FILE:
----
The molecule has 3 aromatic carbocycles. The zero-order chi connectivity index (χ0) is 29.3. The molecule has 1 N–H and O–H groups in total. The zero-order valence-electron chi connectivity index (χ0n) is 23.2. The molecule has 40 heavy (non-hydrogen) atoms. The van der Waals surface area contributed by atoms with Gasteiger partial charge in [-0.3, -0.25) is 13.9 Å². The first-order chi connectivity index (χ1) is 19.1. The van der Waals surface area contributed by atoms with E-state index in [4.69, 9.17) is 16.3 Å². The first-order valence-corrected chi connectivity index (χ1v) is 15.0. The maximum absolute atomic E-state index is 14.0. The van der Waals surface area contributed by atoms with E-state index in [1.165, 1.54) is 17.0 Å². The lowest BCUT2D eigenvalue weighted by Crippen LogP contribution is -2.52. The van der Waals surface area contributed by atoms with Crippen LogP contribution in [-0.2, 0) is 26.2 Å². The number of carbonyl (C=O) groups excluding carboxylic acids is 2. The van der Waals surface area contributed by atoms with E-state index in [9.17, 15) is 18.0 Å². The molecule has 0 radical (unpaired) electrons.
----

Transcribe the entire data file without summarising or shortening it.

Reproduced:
The molecule has 3 aromatic carbocycles. The zero-order chi connectivity index (χ0) is 29.3. The molecule has 1 N–H and O–H groups in total. The zero-order valence-electron chi connectivity index (χ0n) is 23.2. The molecule has 40 heavy (non-hydrogen) atoms. The van der Waals surface area contributed by atoms with Gasteiger partial charge in [-0.3, -0.25) is 13.9 Å². The first-order chi connectivity index (χ1) is 19.1. The van der Waals surface area contributed by atoms with E-state index in [4.69, 9.17) is 16.3 Å². The first-order valence-corrected chi connectivity index (χ1v) is 15.0. The maximum absolute atomic E-state index is 14.0. The van der Waals surface area contributed by atoms with E-state index in [1.165, 1.54) is 17.0 Å². The lowest BCUT2D eigenvalue weighted by Crippen LogP contribution is -2.52. The van der Waals surface area contributed by atoms with Crippen LogP contribution in [-0.2, 0) is 26.2 Å². The number of carbonyl (C=O) groups excluding carboxylic acids is 2. The van der Waals surface area contributed by atoms with E-state index in [9.17, 15) is 18.0 Å². The molecule has 0 radical (unpaired) electrons.